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Albums that Shaped Alt Dialogue #1: Crimson by Alkaline Trio

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“They don’t make punk rock like this anymore” might sound like a cliché but it’s true. While Alkaline Trio’s fifth album Crimson (2005) may not have had as much chart success as other albums in their catalogue, it’s their most complete. If you want a template for accessible, anthemic punk rock then Crimson is your best model. While the song writing duo of Matt Skiba and Dan Andriano excelled before and after this album, it’s here where they’re at their most sumptuous and instantaneous.

Of the recording of Crimson Andriano told Skratch Magazine, “We just spent a little more time in all areas of the recording process. We spent a little more time in pre-production, where we worked on the songs with Jerry [Finn, Producer]. Before we started recording, he came out to Chicago and [came to practices] and he was listening to the songs, and we had an opportunity to ask him what he thought. It kind of gave us more time to re-work some stuff that we thought could have been a little better but were a little stumped on, as Jerry had good ideas for the songs. And as far as the actual recording, it was great working with him. It was more like working with a friend. We’ve known Jerry for a long time, and he’s really easy to work with and be around for 12 hours a day. He’s got an amazing gear collection. Any kind of guitar you want to use for a song or any kind of amplifier, he probably has it—and he probably has one of the nicest one’s of that model. To me, recording was like being in a playground. It’s just like, “Let me play this one. Let me try this.” Every bass track on the record was recorded with an old Marshall guitar amp.”

The extra time and attention detail shines through on every track on Crimson. There’s not one that is even slightly below par, there’s so many anthems that all 13 stand out and have withstood the test of time. Popular opinion would be to say ‘Time To Waste’, ‘Mercy Me’ and ‘Sadie’ would be your go to points in the album, and while these are excellent tracks you’d be missing out on the brilliance of ‘Dethbed’ and ‘Smoke’. It’s not just us that loves Crimson, the album sold 42,624 copies, charting at number 25 on the Billboard 200, with BuzzFeed included the album at number 25 on their “36 Pop Punk Albums You Need To Hear Before You F——ing Die” list.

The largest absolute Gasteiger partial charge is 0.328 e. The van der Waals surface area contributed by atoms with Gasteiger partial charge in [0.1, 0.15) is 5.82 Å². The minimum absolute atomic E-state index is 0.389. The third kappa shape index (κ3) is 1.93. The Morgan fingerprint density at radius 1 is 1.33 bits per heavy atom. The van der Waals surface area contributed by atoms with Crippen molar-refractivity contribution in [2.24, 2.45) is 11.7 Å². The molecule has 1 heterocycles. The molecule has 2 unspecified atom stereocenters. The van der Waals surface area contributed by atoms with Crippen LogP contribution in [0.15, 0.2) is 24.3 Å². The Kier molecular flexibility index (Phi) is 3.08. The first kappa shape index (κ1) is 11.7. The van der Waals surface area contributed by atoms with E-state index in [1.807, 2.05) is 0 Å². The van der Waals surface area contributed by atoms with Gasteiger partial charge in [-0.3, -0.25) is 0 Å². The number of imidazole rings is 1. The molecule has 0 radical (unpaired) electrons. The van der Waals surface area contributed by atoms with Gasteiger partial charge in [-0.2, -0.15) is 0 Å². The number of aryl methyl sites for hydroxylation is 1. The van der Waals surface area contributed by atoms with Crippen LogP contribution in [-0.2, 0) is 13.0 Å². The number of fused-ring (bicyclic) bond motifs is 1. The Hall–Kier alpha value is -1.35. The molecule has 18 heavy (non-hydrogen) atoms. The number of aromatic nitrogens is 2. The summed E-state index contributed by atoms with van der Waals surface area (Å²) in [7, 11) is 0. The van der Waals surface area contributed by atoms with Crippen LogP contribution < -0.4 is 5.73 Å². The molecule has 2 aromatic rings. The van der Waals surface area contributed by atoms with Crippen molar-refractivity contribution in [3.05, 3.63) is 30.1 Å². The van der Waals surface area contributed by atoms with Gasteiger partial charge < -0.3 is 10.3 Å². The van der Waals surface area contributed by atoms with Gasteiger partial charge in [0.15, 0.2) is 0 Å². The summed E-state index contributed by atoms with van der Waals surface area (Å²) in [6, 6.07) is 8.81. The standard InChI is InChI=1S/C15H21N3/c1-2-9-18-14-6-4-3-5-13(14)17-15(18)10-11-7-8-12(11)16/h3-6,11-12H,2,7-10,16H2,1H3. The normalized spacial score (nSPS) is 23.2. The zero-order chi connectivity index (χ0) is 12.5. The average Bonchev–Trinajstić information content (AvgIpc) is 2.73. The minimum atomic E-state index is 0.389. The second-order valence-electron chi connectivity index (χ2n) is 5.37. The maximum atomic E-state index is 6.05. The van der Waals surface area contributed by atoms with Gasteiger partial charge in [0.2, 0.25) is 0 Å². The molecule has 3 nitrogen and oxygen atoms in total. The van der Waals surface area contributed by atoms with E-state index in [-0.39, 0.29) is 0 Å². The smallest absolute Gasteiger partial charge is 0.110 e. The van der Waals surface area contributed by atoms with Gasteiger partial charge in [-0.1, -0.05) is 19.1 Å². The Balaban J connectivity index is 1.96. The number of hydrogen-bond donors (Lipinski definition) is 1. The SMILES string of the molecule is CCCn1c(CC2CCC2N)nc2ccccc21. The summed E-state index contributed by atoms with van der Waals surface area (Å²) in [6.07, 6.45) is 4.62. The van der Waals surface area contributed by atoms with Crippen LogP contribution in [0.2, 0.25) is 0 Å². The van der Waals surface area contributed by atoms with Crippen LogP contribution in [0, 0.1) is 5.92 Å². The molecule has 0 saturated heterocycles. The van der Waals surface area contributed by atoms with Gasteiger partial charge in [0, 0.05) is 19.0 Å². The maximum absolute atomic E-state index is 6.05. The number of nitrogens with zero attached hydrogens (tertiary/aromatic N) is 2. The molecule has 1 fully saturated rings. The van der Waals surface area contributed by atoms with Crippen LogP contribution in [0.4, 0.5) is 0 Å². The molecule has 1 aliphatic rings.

It’s an album to be listened to in its entirety, from the urgency of ‘Time to Waste’ through to the ballad-esque ‘Smoke’ which demonstrates the band’s (at the time) new found approach to using string parts and different effects. There’s so many moments of gold punk rock that you can’t help but fall in love even 12 years on.

Alkaline Trio also managed to embody the feel of alt rock in 2005. It was scene that revelling in emo, eyeliner and a dabbling in the occult. Alkaline Trio took that, dressed the part and bridged the gap between emo and pop punk. Even the cover art of Crimson became iconic and synonymous with the time. Featuring drummer Derek Grant and Matt Skiba’s then fiancée Monica, there’s a beauty/sinister feel. Of the artwork Skiba told Punknews.org that the band were “doing the photo shoot and we had a completely different idea of what the record was going to look like. And Monica was there doing our styling; she got a bunch of outfits and she did the styling for pretty much all the new pictures for the record. She was there and the photographer was just doing all these different things and he had her stand in. He was toying with these different ideas with just a small portion of her face in the picture and then, lo and behold, she’s our cover star. So we thought it looked cool and the people at the art department are in cahoots with the photographer who is amazing. Everybody who worked on the thing was cool and hands on and saw these pictures of her and were asking “who is that?” I said “that’s my girlfriend” and they said “that’s perfect, we have to use her.” I think it looks very cinematic, and that’s what we were going for. Once it was coming together, it was like film noir.”

Musically and visually it was the archetypical 2005 album but also one that was above its peers as it still stands strong today. Punk Rock was never the same for Alt Dialogue after Crimson.

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  1. Albums that Shaped Alt Dialogue – the preamble – Alt Dialogue

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